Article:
Sometimes you may want to create CSS rules that will only ever apply to elements on a specific page and, crucially, won't be reused across the rest of your site. In this instance, you can embed your styles directly on the page.

Embedded styles are placed between the head tags in your document, like so:


<head>
    <style media="all" type="text/css">
        ... some styles ...
    </style>
</head>

Note, you don't need the rel="stylesheet" for embedded styles.

The only time you should really use embedded styles is when you have certain elements that only occur on one page, and it isn't possible for you to create a stylesheet for them.

Something to keep in mind is that embedded styles take priority over external styles. If you are targeting a specific element in your stylesheet, and then you target that same element within your embedded styles, the embedded styles will override the external styles. If this is a problem for you and there isn't an alternative, you can easily override styles, which we will be talking about in more depth in Part Four - The CSS Order of Precedence.

Inline styles

Inline styles are the styles applied directly to an element via the style attribute, as such:


<div style="font-weight:bold; color:orange; padding:8px">        
	... some text ...        
</div>

I tend to avoid inline styles because they can get out of hand and they're easy to forget. You add them to an element, decide to change the element's appearance at some point in the future, change it in the stylesheet and your styles don't take effect because the inline styles — which, by then you've forgotten all about — take priority. It's much neater and more manageable to use external stylesheets. That way, you know where everything is and your CSS is easier to modify later on down the line.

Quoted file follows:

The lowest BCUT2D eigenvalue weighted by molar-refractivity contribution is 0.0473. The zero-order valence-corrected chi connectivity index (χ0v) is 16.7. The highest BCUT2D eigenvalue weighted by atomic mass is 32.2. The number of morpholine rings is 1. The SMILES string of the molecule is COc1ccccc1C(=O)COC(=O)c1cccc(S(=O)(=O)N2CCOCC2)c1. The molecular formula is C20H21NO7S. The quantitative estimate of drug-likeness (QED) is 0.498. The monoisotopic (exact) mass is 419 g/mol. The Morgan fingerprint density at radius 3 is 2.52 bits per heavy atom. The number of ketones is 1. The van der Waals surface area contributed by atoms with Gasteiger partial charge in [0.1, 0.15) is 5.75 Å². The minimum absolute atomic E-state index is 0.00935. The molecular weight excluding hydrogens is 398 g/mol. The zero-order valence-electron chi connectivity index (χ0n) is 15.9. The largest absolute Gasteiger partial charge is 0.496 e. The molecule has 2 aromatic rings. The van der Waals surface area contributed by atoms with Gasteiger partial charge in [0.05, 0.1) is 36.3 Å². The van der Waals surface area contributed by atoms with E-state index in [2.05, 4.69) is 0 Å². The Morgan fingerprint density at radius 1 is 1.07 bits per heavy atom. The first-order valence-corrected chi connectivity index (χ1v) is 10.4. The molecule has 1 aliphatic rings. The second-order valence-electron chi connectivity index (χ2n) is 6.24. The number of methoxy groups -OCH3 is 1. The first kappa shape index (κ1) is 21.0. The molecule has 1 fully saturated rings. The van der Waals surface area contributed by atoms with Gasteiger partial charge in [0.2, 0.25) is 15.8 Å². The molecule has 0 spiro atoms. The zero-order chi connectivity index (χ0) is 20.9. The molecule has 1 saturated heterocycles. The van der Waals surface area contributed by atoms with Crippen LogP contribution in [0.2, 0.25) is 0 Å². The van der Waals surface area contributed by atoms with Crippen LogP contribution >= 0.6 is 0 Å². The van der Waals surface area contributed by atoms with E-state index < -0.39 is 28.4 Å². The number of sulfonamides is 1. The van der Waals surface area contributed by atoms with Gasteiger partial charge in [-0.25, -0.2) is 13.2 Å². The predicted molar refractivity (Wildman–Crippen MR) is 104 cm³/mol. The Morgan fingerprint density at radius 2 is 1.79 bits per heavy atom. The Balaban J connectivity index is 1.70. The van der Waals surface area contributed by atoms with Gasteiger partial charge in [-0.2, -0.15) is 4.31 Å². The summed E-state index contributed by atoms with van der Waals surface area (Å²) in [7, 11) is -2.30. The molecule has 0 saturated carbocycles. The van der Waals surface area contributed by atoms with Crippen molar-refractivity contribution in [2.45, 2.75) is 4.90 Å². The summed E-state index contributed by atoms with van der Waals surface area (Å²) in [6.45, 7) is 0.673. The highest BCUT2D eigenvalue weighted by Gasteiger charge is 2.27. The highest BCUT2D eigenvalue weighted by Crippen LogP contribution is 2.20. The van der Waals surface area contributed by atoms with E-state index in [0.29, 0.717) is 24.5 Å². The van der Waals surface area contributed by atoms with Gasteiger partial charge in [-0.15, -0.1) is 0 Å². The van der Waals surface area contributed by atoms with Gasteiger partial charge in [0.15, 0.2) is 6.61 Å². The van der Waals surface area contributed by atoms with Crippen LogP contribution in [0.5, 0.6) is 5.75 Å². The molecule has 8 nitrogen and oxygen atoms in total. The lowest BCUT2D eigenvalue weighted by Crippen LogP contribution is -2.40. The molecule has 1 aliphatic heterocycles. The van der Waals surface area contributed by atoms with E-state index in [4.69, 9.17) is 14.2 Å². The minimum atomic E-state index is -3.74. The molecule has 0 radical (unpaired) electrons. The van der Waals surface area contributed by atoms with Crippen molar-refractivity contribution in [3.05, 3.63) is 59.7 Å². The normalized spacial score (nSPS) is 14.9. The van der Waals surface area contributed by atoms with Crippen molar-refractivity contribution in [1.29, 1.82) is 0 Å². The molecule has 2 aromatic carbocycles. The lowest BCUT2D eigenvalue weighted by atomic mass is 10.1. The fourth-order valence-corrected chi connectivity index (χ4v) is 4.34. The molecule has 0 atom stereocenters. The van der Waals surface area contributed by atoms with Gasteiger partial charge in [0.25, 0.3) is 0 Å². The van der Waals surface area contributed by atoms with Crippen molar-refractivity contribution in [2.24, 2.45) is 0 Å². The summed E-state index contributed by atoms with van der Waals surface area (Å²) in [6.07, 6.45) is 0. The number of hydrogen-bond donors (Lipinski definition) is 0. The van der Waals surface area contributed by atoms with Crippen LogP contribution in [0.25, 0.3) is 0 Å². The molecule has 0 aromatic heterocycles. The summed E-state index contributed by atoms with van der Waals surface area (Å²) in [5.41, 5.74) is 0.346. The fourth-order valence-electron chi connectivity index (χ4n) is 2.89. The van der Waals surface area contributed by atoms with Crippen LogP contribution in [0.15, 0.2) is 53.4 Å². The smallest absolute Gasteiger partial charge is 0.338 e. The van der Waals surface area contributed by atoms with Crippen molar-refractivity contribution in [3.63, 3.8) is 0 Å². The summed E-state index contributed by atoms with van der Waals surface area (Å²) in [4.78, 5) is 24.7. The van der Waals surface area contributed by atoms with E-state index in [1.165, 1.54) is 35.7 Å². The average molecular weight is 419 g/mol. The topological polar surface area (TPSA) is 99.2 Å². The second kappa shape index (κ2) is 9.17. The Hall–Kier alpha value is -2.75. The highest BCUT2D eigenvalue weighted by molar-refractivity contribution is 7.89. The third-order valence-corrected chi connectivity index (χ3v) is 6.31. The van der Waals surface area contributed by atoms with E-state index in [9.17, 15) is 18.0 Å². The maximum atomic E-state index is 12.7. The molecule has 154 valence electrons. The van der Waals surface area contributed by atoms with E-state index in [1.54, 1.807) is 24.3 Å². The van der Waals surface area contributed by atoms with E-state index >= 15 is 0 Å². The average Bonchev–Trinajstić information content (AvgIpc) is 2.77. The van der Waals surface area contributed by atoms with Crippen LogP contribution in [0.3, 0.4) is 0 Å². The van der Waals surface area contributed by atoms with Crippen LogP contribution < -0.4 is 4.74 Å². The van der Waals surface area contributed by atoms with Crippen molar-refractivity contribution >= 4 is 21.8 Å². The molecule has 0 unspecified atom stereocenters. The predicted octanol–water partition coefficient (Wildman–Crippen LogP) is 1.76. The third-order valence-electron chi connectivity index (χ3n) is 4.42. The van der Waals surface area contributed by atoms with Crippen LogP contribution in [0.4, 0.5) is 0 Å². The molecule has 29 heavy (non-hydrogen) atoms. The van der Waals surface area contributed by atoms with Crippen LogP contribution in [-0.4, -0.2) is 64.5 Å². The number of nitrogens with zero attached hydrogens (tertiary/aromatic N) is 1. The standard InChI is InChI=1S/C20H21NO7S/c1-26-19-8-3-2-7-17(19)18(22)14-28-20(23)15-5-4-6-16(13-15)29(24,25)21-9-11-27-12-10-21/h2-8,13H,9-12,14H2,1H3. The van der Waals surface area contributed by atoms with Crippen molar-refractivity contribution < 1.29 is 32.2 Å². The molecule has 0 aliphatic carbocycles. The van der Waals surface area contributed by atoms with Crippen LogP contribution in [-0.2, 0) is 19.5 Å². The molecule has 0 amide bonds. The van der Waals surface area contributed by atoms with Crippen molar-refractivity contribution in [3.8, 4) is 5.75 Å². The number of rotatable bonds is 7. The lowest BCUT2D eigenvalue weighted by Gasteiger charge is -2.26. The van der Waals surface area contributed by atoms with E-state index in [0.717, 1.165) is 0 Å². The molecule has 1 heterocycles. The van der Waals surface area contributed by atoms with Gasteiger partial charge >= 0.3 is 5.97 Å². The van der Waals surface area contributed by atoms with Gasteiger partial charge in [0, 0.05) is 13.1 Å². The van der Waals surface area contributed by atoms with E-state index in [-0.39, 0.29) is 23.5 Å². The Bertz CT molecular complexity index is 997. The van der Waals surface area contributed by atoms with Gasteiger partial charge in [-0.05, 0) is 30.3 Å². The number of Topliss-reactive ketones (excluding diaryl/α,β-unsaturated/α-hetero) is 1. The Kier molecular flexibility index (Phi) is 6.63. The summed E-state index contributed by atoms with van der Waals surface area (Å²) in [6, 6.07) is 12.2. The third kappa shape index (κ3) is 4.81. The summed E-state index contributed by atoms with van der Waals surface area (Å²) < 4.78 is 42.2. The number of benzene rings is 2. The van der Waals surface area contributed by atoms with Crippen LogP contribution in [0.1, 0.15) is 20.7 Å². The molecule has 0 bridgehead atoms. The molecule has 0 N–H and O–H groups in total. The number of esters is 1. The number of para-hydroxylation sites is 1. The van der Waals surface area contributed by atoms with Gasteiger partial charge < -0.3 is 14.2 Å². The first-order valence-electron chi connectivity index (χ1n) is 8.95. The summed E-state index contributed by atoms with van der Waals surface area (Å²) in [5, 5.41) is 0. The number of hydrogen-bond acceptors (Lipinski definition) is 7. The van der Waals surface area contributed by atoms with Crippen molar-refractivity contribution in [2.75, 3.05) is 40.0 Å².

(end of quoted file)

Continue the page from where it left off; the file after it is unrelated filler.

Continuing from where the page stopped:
Just so you're aware, inline styles take priority over embedded and external styles ... but this isn't an issue you will encounter often, because you're going to try not to use inline styles ;).

Who is responsible for CSS?

This is important and I've encountered a startling amount of web designers who have very little knowledge on the background of CSS. If you don't know why a certain mechanism behaves the way it does, you'll be in a difficult position to fix any problems that arise. And you won't know this stuff unless you know more about the organisation I'm about to mention. So, without further ado ... CSS is maintained by the World Wide Web Consortium, W3C for short. The W3C are responsible for creating and enforcing standards for the web and they write the "specifications" which define how CSS works (as well as HTML, XHTML and XML, to name a few). Without the W3C, the web would be a very different place.

Which version of CSS do we use?

The current version of CSS is CSS Level 3, or CSS3 for short. CSS3 differs from its predecessors in that it comprises the specification from the last version of CSS, which is Level 2 Revision 1, or CSS2.1 for short, and builds upon it in a modular fashion. This is as opposed to completely replacing CSS2.1.

CSS3 offers an array of helpful new properties, such as multiple backgrounds for an individual element, drop shadow effects, the ability to set a border radius. Many of these shiny new properties are now widely available, although weren't at the time I started writing this series, so we will be taking a look at them as we progress forwards.

Some useful lingo

In this series, I will use some terms that may or may not be familiar to you, several of which are highlighted below:

  • Assistive technology - a piece of software that improves the browsing experience for users with disabilities; one such device is known as a screen reader.
  • Screen reader - a device that speaks the text of web pages.
  • Tag - an (X)HTML element, such as the p tag.
  • User Agent - a device used to browse the web, e.g., a browser.
  • Viewport - The visible region on screen.

Conclusion

In this chapter, we learnt that CSS is made up of property-value pairs called declarations, nested inside a declaration block, which sit inside a rule or rule-set. Easy-peasy!

We also learnt that it is good practice to place your CSS in external stylesheets as this results in more manageable code.

In the next chapter A Beginner's Guide to CSS | Part Two - The Selectors, we will look at the CSS selectors and how to use them.